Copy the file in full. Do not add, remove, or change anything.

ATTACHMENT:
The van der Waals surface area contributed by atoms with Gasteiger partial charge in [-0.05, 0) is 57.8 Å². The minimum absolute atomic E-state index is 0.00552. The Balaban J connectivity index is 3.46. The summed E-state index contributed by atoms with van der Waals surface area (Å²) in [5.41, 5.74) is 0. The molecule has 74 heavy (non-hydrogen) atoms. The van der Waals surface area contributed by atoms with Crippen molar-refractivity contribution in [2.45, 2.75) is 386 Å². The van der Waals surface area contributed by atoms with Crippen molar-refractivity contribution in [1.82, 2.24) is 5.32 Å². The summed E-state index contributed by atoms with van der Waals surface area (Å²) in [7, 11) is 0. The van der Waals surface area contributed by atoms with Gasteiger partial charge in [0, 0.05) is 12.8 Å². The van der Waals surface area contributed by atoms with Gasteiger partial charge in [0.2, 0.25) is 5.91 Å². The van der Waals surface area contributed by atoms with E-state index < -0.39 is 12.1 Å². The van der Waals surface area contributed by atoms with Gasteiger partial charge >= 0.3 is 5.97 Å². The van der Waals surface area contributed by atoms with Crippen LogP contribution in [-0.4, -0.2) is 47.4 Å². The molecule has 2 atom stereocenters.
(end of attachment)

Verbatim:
The van der Waals surface area contributed by atoms with Gasteiger partial charge in [-0.05, 0) is 57.8 Å². The minimum absolute atomic E-state index is 0.00552. The Balaban J connectivity index is 3.46. The summed E-state index contributed by atoms with van der Waals surface area (Å²) in [5.41, 5.74) is 0. The molecule has 74 heavy (non-hydrogen) atoms. The van der Waals surface area contributed by atoms with Crippen molar-refractivity contribution in [2.45, 2.75) is 386 Å². The van der Waals surface area contributed by atoms with Crippen molar-refractivity contribution in [1.82, 2.24) is 5.32 Å². The summed E-state index contributed by atoms with van der Waals surface area (Å²) in [7, 11) is 0. The van der Waals surface area contributed by atoms with Gasteiger partial charge in [0, 0.05) is 12.8 Å². The van der Waals surface area contributed by atoms with Gasteiger partial charge in [0.2, 0.25) is 5.91 Å². The van der Waals surface area contributed by atoms with E-state index < -0.39 is 12.1 Å². The van der Waals surface area contributed by atoms with Gasteiger partial charge >= 0.3 is 5.97 Å². The van der Waals surface area contributed by atoms with Crippen LogP contribution in [-0.4, -0.2) is 47.4 Å². The molecule has 2 atom stereocenters.